County says progress made on affordable housing | TheUnion.com
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County says progress made on affordable housing

Nevada County officials insist they are moving forward in implementing the recommendations of the Affordable Housing Task Force.

Of the task force’s 36 recommendations, 12 are slated for inclusion in the county General Plan update, according to a chart provided by Jim Carney, director of county Housing and Community Development.

Some, like a suggestion to pursue state funding, are not really applicable to a General Plan update.



County officials say they have implemented many of the task force’s top 10 recommendations as projects came up, not waiting for them to become part of the General Plan. Activity includes the following:

• County officials said they negotiated an agreement to keep high-density housing in the Olympia Plaza project. Supervisors also approved a zoning change from commercial to residential for a project in Cedar Ridge.




A top 10 recommendation is to allow mixed-use developments by including residential in office-professional, commercial and retail districts. The county and cities should also identify industrial, commercial and retail sites eligible for rezoning to include higher-density multifamily residential use, the recommendation stated.

• Carney said the county gave 50 percent fee waivers and deferrals for three nonprofit, affordable-housing projects: Habitat for Humanity’s Slate Creek project, Eden Ranch and The Courtyards at Penn Valley. The county also loaned money to buy land for the latter, said Supervisor Bruce Conklin.

The task force said the county, cities and other agencies should adopt a policy to allow for deferred payment of fees and full or partial waivers of planning, mitigation and building permit fees as incentives to build affordable housing.

• The county adopted a second-unit pilot program – one of the task force’s top 10 recommendations.

• Carney said the county allowed duplexes to be mixed into the Eden Ranch project. The task force said the county and cities should allow duplexes in residential areas.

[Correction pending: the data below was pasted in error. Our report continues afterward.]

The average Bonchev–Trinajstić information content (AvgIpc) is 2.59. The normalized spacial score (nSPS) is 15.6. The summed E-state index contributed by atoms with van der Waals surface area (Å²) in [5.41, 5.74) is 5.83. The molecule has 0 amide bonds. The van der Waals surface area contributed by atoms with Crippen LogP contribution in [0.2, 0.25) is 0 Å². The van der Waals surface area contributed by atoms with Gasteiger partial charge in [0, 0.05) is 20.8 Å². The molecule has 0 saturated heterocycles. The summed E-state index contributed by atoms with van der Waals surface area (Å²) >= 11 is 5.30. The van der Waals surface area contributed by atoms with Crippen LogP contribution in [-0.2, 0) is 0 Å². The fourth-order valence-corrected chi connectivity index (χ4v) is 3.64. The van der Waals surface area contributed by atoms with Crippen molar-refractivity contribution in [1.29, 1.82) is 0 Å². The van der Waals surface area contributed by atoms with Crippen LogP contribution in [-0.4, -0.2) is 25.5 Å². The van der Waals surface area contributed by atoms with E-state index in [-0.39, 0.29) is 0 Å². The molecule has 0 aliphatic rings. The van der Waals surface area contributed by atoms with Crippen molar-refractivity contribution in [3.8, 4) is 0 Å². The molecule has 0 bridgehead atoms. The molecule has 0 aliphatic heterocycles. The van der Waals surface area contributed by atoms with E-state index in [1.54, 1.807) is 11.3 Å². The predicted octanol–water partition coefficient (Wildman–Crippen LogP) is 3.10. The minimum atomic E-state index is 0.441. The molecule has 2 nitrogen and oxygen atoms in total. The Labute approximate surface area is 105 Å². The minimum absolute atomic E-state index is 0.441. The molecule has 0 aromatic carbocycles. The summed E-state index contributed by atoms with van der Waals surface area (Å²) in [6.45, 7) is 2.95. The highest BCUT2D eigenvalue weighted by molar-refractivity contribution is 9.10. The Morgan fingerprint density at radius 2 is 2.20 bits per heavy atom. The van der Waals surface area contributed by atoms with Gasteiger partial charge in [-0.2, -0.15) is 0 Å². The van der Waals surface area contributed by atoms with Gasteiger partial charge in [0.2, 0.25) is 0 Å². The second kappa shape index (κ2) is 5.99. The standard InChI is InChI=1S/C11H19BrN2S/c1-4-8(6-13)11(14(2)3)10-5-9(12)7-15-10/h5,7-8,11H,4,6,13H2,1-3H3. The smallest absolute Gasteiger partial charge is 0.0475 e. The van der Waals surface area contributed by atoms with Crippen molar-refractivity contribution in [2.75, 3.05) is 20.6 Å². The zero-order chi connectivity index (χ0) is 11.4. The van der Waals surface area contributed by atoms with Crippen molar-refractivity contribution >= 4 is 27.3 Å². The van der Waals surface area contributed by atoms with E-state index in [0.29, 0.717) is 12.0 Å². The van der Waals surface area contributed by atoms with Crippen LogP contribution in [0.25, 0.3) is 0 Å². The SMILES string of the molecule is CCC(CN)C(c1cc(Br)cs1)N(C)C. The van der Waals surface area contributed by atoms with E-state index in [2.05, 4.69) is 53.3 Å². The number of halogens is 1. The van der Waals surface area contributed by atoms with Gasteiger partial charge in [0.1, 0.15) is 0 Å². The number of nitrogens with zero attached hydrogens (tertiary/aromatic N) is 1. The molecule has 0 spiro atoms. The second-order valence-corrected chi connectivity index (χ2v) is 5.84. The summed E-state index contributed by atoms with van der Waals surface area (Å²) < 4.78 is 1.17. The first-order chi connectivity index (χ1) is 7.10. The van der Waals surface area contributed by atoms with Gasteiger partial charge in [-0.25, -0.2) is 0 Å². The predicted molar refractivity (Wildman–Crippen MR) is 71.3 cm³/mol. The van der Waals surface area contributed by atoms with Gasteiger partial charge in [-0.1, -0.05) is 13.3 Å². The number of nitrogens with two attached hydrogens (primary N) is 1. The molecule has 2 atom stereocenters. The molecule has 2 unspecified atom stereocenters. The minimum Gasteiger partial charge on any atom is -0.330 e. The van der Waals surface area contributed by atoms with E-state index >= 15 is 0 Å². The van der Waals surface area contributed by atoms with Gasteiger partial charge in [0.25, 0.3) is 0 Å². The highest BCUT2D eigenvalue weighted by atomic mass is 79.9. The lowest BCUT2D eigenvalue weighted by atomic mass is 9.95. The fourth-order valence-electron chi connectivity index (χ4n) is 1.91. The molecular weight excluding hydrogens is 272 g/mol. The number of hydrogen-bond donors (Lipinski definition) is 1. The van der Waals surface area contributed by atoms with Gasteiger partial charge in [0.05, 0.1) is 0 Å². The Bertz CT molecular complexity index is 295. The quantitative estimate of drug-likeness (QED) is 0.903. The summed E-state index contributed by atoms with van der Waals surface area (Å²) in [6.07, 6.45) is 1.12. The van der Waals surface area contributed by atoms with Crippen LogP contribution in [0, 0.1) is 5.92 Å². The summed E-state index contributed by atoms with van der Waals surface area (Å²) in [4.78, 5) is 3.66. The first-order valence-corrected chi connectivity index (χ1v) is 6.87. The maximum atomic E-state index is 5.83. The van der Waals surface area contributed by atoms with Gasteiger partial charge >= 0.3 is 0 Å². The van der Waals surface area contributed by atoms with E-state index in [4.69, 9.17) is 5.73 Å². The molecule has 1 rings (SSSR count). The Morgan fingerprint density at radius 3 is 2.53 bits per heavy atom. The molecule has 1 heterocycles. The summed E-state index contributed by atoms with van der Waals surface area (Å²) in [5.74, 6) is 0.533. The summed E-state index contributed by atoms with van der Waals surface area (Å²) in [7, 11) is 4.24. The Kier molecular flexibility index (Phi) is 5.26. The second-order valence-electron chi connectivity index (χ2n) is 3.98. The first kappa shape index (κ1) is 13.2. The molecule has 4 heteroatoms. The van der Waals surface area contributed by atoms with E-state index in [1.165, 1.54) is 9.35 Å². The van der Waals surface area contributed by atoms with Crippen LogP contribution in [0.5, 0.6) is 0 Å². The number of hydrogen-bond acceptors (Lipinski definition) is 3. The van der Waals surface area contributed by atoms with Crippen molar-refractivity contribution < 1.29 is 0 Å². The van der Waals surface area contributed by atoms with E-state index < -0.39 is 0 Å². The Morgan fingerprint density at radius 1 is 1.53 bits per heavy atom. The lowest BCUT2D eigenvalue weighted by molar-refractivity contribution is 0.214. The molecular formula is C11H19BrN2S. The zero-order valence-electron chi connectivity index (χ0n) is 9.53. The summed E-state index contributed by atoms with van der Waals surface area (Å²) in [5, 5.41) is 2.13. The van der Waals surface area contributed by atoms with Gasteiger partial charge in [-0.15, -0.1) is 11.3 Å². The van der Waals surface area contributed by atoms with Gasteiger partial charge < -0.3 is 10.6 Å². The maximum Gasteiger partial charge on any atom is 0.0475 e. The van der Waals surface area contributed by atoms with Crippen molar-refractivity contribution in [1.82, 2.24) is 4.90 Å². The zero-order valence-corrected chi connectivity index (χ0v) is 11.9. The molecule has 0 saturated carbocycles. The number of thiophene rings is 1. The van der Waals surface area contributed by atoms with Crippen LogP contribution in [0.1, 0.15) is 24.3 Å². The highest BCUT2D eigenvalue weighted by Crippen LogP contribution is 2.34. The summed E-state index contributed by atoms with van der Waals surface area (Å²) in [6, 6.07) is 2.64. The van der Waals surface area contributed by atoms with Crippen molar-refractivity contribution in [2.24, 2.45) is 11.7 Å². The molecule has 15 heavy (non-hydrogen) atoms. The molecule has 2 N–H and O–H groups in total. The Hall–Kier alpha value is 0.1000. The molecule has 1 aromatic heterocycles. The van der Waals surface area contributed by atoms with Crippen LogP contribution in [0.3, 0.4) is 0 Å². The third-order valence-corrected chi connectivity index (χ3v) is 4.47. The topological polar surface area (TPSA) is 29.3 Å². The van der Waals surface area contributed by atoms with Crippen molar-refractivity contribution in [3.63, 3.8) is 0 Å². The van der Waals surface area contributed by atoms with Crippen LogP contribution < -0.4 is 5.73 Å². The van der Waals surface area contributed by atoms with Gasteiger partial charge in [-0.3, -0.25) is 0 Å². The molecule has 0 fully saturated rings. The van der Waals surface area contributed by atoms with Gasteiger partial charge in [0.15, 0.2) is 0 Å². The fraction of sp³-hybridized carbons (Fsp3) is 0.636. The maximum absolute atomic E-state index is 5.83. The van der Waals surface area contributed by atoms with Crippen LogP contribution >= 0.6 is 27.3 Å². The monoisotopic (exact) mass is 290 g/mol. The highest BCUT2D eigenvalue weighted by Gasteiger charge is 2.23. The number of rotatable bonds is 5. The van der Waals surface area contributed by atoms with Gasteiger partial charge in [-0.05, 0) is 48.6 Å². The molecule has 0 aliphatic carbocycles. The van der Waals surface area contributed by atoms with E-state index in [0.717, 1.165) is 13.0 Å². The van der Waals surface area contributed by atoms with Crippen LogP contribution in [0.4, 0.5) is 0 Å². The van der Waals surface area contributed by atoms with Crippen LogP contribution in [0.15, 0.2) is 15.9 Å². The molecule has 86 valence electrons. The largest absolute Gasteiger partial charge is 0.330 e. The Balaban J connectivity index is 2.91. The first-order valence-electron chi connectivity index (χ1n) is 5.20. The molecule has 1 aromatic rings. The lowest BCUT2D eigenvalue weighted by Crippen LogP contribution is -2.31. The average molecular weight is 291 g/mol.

• The task force wants senior assisted living to have 20 percent of the units affordable to low-income seniors.

That recommendation has not been adopted yet, but is on the list for the General Plan update. The county has received a $35,000 technical assistance grant to develop low-income, senior-assisted housing.

• Carney said it’s difficult to build an affordable-housing trust fund advocated by the task force because of Proposition 13. Passed in 1978, the proposition limits property tax increases, limits which are often said to put a strain on government finances. The task force suggested the trust fund is a longer-term item, requiring three years or more.

• Supervisor Elizabeth Martin said the county is streamlining its permit process as part of re-engineering the Community Development Agency.

“We do it for everybody, but we definitely do it for affordable-housing programs,” said Martin. The task force wanted priority processing, pre-application meetings and accurate and consistent information for affordable housing.

• Carney, contractors and many others have been talking about affordable housing. The task force recommended educating the public about the need for affordable housing.

• Carney said he has a written proposal for a countywide umbrella housing authority suggested by the task force, but doesn’t have an agreement among all jurisdictions. Truckee has a memorandum of understanding on the county managing its housing projects, said Carney, and Nevada City has expressed interest in the idea.

• The Olympia Plaza agreement and a tax-base-sharing proposal with Grass Valley meet the call for annexation agreements with the cities to enure that multi-family housing remains zoned at the same or higher density when annexed to cities.


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